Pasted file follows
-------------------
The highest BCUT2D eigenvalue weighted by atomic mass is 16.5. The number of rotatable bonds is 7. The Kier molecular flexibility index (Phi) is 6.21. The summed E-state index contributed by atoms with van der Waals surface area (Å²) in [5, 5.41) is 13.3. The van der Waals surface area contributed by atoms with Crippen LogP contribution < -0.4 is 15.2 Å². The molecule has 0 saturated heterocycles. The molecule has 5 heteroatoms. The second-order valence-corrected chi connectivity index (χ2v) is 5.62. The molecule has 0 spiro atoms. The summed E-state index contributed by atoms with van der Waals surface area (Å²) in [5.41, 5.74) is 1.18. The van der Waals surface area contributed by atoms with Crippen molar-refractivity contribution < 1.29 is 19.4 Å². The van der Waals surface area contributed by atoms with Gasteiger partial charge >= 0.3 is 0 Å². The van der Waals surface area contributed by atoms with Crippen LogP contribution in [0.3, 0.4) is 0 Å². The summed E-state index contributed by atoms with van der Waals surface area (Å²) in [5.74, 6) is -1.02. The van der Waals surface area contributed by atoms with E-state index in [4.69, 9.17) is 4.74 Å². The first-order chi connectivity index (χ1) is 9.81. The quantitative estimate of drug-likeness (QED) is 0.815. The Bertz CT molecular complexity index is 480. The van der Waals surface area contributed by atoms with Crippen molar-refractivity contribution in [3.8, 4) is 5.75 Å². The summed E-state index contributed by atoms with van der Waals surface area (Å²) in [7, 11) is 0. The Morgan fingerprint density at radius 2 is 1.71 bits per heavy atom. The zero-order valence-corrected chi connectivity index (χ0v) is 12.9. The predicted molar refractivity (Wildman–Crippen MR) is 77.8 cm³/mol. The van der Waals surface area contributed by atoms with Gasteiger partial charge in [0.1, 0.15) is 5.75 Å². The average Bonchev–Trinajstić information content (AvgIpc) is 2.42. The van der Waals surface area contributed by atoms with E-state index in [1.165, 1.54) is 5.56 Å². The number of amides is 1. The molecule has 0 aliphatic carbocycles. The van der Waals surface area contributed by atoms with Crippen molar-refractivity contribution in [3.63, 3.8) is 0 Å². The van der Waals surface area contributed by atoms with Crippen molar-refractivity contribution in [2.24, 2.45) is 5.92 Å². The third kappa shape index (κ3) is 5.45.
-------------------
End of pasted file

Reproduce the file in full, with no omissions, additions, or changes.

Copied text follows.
The highest BCUT2D eigenvalue weighted by atomic mass is 16.5. The number of rotatable bonds is 7. The Kier molecular flexibility index (Phi) is 6.21. The summed E-state index contributed by atoms with van der Waals surface area (Å²) in [5, 5.41) is 13.3. The van der Waals surface area contributed by atoms with Crippen LogP contribution < -0.4 is 15.2 Å². The molecule has 0 saturated heterocycles. The molecule has 5 heteroatoms. The second-order valence-corrected chi connectivity index (χ2v) is 5.62. The molecule has 0 spiro atoms. The summed E-state index contributed by atoms with van der Waals surface area (Å²) in [5.41, 5.74) is 1.18. The van der Waals surface area contributed by atoms with Crippen molar-refractivity contribution < 1.29 is 19.4 Å². The van der Waals surface area contributed by atoms with Gasteiger partial charge >= 0.3 is 0 Å². The van der Waals surface area contributed by atoms with Crippen LogP contribution in [0.3, 0.4) is 0 Å². The summed E-state index contributed by atoms with van der Waals surface area (Å²) in [5.74, 6) is -1.02. The van der Waals surface area contributed by atoms with E-state index in [4.69, 9.17) is 4.74 Å². The first-order chi connectivity index (χ1) is 9.81. The quantitative estimate of drug-likeness (QED) is 0.815. The Bertz CT molecular complexity index is 480. The van der Waals surface area contributed by atoms with Crippen molar-refractivity contribution in [3.8, 4) is 5.75 Å². The summed E-state index contributed by atoms with van der Waals surface area (Å²) in [7, 11) is 0. The Morgan fingerprint density at radius 2 is 1.71 bits per heavy atom. The zero-order valence-corrected chi connectivity index (χ0v) is 12.9. The predicted molar refractivity (Wildman–Crippen MR) is 77.8 cm³/mol. The van der Waals surface area contributed by atoms with Gasteiger partial charge in [0.1, 0.15) is 5.75 Å². The average Bonchev–Trinajstić information content (AvgIpc) is 2.42. The van der Waals surface area contributed by atoms with E-state index in [1.165, 1.54) is 5.56 Å². The number of amides is 1. The molecule has 0 aliphatic carbocycles. The van der Waals surface area contributed by atoms with Crippen molar-refractivity contribution in [3.63, 3.8) is 0 Å². The van der Waals surface area contributed by atoms with Crippen molar-refractivity contribution in [2.24, 2.45) is 5.92 Å². The third kappa shape index (κ3) is 5.45.